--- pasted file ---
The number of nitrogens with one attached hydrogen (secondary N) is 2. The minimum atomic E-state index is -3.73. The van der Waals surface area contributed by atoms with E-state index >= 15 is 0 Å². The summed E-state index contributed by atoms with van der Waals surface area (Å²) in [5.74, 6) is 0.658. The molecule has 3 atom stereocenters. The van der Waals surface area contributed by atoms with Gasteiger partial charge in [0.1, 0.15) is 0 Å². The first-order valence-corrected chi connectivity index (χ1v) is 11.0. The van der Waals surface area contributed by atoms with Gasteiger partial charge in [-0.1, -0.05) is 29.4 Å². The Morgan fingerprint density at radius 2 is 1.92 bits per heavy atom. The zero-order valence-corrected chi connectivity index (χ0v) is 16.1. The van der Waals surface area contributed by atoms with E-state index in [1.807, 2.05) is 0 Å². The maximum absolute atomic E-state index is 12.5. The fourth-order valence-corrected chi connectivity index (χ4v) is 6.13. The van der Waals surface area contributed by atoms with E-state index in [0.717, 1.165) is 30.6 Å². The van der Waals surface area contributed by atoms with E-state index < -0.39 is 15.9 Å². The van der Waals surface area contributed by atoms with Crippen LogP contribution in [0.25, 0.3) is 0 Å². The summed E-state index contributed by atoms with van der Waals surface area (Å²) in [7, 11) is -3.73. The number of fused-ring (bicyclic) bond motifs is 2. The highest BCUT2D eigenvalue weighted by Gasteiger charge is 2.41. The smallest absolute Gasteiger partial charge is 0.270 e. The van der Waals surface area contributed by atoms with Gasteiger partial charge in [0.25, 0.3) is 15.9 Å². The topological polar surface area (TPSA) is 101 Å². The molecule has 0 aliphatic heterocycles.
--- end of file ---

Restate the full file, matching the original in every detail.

The number of nitrogens with one attached hydrogen (secondary N) is 2. The minimum atomic E-state index is -3.73. The van der Waals surface area contributed by atoms with E-state index >= 15 is 0 Å². The summed E-state index contributed by atoms with van der Waals surface area (Å²) in [5.74, 6) is 0.658. The molecule has 3 atom stereocenters. The van der Waals surface area contributed by atoms with Gasteiger partial charge in [0.1, 0.15) is 0 Å². The first-order valence-corrected chi connectivity index (χ1v) is 11.0. The van der Waals surface area contributed by atoms with Gasteiger partial charge in [-0.1, -0.05) is 29.4 Å². The Morgan fingerprint density at radius 2 is 1.92 bits per heavy atom. The zero-order valence-corrected chi connectivity index (χ0v) is 16.1. The van der Waals surface area contributed by atoms with E-state index in [1.807, 2.05) is 0 Å². The maximum absolute atomic E-state index is 12.5. The fourth-order valence-corrected chi connectivity index (χ4v) is 6.13. The van der Waals surface area contributed by atoms with E-state index in [0.717, 1.165) is 30.6 Å². The van der Waals surface area contributed by atoms with E-state index < -0.39 is 15.9 Å². The van der Waals surface area contributed by atoms with Crippen LogP contribution in [0.25, 0.3) is 0 Å². The summed E-state index contributed by atoms with van der Waals surface area (Å²) in [7, 11) is -3.73. The number of fused-ring (bicyclic) bond motifs is 2. The highest BCUT2D eigenvalue weighted by Gasteiger charge is 2.41. The smallest absolute Gasteiger partial charge is 0.270 e. The van der Waals surface area contributed by atoms with Gasteiger partial charge in [0.25, 0.3) is 15.9 Å². The topological polar surface area (TPSA) is 101 Å². The molecule has 0 aliphatic heterocycles.